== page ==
No Credit Acceleration in March, No Crunch Either

Compare and contrast the headlines.

Reuters: China March social financing jumps
Bloomberg: China New Credit Falls 19% From Year Earlier, PBOC Says

The difference is Reuters is talking about month-to-month numbers that are quite volatile. Below is the monthly TSF number, below it is the year-on-year change.

That second chart gives a good visual of the slowdown in China's economy.

Foreign reserves increased in the first quarter. I expect reserves will reverse, but as long as they keep increasing it is a good sign for the Chinese economy.

From 2011 and into early 2012, forex reserves actually declined in some months and went y-o-y negative by summer 2012. It turned negative in September 2011, the month in which real estate rage first erupted in China and the global equity market correction started bottoming out. That month also marked the peak price for gold. Based on the numbers out today, which only give the figure for end of Q1, forex growth is slowing again, albeit very slightly.

As for money supply, M2 grew at 12%. M1 recovered, but back to y-o-y growth in the low single digits, the weakest since 2012. The Shanghai Composite, for comparison, was down 9% y-o-y at the end of Q1.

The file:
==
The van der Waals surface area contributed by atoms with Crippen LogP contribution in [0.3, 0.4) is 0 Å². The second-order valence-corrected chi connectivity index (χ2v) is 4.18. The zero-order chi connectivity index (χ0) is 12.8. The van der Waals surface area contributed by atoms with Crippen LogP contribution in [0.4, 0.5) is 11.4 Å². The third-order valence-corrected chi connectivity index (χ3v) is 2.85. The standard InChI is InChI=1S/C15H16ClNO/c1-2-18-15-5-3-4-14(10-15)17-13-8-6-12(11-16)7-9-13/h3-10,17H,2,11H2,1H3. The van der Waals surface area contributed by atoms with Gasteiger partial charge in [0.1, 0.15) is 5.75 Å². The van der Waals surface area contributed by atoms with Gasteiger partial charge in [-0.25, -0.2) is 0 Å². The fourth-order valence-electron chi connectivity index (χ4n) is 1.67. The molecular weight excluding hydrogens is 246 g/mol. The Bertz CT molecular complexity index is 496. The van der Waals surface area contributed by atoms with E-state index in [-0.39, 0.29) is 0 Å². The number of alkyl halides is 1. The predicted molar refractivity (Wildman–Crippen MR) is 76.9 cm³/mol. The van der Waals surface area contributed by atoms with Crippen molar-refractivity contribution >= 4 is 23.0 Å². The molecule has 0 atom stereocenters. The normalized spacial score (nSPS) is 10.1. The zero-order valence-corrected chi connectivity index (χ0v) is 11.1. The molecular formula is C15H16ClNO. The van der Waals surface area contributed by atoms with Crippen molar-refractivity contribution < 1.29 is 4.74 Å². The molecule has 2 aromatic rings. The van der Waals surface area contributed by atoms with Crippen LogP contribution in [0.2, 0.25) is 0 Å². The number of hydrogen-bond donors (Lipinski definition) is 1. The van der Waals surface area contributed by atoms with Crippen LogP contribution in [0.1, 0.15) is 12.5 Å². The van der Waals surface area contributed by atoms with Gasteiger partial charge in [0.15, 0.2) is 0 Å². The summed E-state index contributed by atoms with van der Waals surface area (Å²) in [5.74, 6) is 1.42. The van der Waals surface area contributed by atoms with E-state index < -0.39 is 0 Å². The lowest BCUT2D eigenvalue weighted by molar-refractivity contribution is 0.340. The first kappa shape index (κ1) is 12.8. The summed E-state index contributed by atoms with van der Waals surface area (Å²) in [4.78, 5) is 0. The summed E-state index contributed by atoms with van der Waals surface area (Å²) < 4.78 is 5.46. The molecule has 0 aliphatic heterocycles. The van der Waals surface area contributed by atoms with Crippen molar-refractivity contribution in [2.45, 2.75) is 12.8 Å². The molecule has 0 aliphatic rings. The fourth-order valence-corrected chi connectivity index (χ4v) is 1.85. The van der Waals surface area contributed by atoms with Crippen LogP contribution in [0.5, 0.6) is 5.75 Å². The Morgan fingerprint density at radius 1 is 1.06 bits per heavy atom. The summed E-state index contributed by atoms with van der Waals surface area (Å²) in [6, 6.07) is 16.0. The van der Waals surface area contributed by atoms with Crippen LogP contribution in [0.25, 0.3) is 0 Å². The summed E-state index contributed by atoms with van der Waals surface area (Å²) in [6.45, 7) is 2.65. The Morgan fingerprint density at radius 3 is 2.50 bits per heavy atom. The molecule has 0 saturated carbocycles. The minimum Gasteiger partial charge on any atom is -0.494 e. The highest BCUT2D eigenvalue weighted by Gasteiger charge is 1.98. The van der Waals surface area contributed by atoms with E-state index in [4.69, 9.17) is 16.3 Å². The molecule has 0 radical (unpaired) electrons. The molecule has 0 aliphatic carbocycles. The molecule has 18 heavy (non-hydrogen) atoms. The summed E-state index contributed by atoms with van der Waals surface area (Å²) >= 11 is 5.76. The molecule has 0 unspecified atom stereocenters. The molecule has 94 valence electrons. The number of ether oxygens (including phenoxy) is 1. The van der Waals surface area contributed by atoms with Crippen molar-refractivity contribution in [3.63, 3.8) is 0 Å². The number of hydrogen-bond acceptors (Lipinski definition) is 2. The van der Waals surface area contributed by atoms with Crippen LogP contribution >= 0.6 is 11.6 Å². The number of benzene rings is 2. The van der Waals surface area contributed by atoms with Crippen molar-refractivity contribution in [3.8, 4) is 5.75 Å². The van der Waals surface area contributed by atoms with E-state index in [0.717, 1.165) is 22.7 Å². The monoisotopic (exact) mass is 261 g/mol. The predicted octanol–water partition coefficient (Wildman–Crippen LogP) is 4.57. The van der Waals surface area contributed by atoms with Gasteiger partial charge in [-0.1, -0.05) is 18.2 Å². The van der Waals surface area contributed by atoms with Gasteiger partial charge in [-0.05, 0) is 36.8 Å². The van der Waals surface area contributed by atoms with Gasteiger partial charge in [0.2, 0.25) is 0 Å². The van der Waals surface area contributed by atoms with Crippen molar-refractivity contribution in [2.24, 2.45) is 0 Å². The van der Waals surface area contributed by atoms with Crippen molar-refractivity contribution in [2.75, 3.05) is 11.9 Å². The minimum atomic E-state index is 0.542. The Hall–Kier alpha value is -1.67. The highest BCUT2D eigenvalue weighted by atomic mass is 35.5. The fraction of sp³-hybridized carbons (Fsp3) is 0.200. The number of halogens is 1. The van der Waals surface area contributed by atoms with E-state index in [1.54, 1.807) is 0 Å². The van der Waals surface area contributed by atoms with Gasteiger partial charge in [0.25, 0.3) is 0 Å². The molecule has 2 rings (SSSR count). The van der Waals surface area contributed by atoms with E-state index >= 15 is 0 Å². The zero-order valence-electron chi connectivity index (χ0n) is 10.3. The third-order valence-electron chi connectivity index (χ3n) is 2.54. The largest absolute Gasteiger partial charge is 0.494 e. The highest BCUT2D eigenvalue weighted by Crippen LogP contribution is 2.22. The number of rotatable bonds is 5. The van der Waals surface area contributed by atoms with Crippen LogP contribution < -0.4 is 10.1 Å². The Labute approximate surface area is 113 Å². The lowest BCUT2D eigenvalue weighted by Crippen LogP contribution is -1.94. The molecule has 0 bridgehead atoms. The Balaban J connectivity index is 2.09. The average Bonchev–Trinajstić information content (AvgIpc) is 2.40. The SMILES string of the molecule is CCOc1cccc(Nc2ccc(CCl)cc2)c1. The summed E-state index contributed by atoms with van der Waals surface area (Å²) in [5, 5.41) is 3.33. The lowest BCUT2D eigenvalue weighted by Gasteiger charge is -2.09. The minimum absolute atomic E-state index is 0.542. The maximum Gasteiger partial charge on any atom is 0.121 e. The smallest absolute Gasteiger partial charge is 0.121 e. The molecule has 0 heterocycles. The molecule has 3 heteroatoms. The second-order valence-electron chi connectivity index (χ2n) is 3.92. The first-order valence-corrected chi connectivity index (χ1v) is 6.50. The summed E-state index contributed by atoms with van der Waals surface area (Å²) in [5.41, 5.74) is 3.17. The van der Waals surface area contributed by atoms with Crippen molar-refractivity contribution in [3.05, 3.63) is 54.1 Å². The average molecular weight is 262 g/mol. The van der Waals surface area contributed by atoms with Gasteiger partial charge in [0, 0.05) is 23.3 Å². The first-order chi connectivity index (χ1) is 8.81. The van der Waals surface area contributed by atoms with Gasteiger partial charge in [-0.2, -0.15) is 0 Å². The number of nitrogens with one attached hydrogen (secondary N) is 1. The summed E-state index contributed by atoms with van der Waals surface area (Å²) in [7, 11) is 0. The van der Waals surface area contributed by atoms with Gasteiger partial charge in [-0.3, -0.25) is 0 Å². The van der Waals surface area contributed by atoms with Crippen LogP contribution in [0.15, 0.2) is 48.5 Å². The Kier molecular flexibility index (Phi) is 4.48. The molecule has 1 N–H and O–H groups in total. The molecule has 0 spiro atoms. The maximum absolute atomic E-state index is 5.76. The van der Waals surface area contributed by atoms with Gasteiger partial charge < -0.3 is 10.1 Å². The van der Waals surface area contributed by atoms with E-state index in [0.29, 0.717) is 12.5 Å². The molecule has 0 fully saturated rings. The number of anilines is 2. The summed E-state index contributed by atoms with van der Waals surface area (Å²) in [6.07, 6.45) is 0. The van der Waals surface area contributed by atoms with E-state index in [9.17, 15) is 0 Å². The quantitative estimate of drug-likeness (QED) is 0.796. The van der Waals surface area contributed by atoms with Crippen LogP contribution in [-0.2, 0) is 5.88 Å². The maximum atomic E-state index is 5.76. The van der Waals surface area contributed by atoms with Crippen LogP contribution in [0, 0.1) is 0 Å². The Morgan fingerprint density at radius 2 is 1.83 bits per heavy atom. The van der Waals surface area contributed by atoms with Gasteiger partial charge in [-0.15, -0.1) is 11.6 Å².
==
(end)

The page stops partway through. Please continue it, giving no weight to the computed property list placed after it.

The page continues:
Elsewhere, evidence of tightening credit conditions continue to surface.
Taiwan banks put clamps on loans to mainland China firms
Taiwanese banks are shutting off lending to mainland firms. Offshore loans to mainland firms in the first quarter was just 15 per cent of the sums lent in the previous quarter, according to Thomson Reuters Loan Pricing Corp.

The banks' sudden departure from the market is pushing up mainland firms' offshore borrowing costs, by about 50 basis points to 1 per cent per year, said Stephen Chan, the Taipei-based head of corporate finance for Fubon.

Taiwanese institutions are a major supplier of foreign currency loans to mainland firms. By one estimate, they provide up to three-quarters of offshore loan capital to the mainland's small to medium-sized enterprises.
Several explanations are given in the article, with the simplest being the banks hit their lending limits.

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